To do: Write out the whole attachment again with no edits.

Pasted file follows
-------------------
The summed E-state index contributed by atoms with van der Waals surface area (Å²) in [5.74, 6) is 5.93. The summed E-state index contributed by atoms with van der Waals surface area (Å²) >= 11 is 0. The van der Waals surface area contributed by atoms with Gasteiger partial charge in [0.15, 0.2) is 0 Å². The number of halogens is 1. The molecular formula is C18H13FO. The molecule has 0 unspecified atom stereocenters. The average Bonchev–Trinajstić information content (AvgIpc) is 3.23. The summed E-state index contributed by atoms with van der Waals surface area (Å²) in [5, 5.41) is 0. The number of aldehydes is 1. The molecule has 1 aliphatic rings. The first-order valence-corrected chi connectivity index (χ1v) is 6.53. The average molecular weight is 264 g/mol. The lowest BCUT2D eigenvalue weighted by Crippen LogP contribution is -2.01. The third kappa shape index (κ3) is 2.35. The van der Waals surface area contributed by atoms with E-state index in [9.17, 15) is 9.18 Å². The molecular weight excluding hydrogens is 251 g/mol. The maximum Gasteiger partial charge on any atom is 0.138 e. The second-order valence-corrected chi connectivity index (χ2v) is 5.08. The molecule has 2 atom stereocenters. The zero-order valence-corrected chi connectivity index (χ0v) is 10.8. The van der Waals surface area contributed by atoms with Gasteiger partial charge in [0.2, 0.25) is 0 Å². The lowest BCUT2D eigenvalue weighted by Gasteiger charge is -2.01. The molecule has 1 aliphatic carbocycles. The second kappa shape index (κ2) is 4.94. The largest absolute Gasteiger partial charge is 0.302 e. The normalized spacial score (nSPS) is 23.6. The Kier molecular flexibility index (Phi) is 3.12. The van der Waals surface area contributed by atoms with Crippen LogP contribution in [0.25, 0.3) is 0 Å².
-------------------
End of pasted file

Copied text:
The summed E-state index contributed by atoms with van der Waals surface area (Å²) in [5.74, 6) is 5.93. The summed E-state index contributed by atoms with van der Waals surface area (Å²) >= 11 is 0. The van der Waals surface area contributed by atoms with Gasteiger partial charge in [0.15, 0.2) is 0 Å². The number of halogens is 1. The molecular formula is C18H13FO. The molecule has 0 unspecified atom stereocenters. The average Bonchev–Trinajstić information content (AvgIpc) is 3.23. The summed E-state index contributed by atoms with van der Waals surface area (Å²) in [5, 5.41) is 0. The number of aldehydes is 1. The molecule has 1 aliphatic rings. The first-order valence-corrected chi connectivity index (χ1v) is 6.53. The average molecular weight is 264 g/mol. The lowest BCUT2D eigenvalue weighted by Crippen LogP contribution is -2.01. The third kappa shape index (κ3) is 2.35. The van der Waals surface area contributed by atoms with E-state index in [9.17, 15) is 9.18 Å². The molecular weight excluding hydrogens is 251 g/mol. The maximum Gasteiger partial charge on any atom is 0.138 e. The second-order valence-corrected chi connectivity index (χ2v) is 5.08. The molecule has 2 atom stereocenters. The zero-order valence-corrected chi connectivity index (χ0v) is 10.8. The van der Waals surface area contributed by atoms with Gasteiger partial charge in [0.2, 0.25) is 0 Å². The lowest BCUT2D eigenvalue weighted by Gasteiger charge is -2.01. The molecule has 1 aliphatic carbocycles. The second kappa shape index (κ2) is 4.94. The largest absolute Gasteiger partial charge is 0.302 e. The normalized spacial score (nSPS) is 23.6. The Kier molecular flexibility index (Phi) is 3.12. The van der Waals surface area contributed by atoms with Crippen LogP contribution in [0.25, 0.3) is 0 Å².